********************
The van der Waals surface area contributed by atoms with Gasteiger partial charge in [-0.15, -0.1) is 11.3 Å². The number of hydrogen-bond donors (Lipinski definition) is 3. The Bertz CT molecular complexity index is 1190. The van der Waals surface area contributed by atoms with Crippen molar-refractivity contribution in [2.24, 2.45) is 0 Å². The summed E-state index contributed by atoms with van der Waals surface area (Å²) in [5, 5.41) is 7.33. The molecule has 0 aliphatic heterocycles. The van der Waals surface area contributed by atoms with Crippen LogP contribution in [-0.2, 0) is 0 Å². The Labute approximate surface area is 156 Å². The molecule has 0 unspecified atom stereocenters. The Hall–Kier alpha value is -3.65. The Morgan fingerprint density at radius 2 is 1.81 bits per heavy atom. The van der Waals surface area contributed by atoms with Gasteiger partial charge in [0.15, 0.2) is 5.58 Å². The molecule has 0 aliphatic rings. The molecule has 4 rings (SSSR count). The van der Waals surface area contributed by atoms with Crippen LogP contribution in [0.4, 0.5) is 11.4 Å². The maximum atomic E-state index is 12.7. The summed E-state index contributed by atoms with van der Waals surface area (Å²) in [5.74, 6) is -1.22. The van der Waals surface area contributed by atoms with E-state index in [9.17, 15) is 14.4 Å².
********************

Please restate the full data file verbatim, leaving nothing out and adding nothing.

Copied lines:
The van der Waals surface area contributed by atoms with Gasteiger partial charge in [-0.15, -0.1) is 11.3 Å². The number of hydrogen-bond donors (Lipinski definition) is 3. The Bertz CT molecular complexity index is 1190. The van der Waals surface area contributed by atoms with Crippen molar-refractivity contribution in [2.24, 2.45) is 0 Å². The summed E-state index contributed by atoms with van der Waals surface area (Å²) in [5, 5.41) is 7.33. The molecule has 0 aliphatic heterocycles. The van der Waals surface area contributed by atoms with Crippen LogP contribution in [-0.2, 0) is 0 Å². The Labute approximate surface area is 156 Å². The molecule has 0 unspecified atom stereocenters. The Hall–Kier alpha value is -3.65. The Morgan fingerprint density at radius 2 is 1.81 bits per heavy atom. The van der Waals surface area contributed by atoms with Gasteiger partial charge in [0.15, 0.2) is 5.58 Å². The molecule has 0 aliphatic rings. The molecule has 4 rings (SSSR count). The van der Waals surface area contributed by atoms with Crippen LogP contribution in [0.4, 0.5) is 11.4 Å². The maximum atomic E-state index is 12.7. The summed E-state index contributed by atoms with van der Waals surface area (Å²) in [5.74, 6) is -1.22. The van der Waals surface area contributed by atoms with E-state index in [9.17, 15) is 14.4 Å².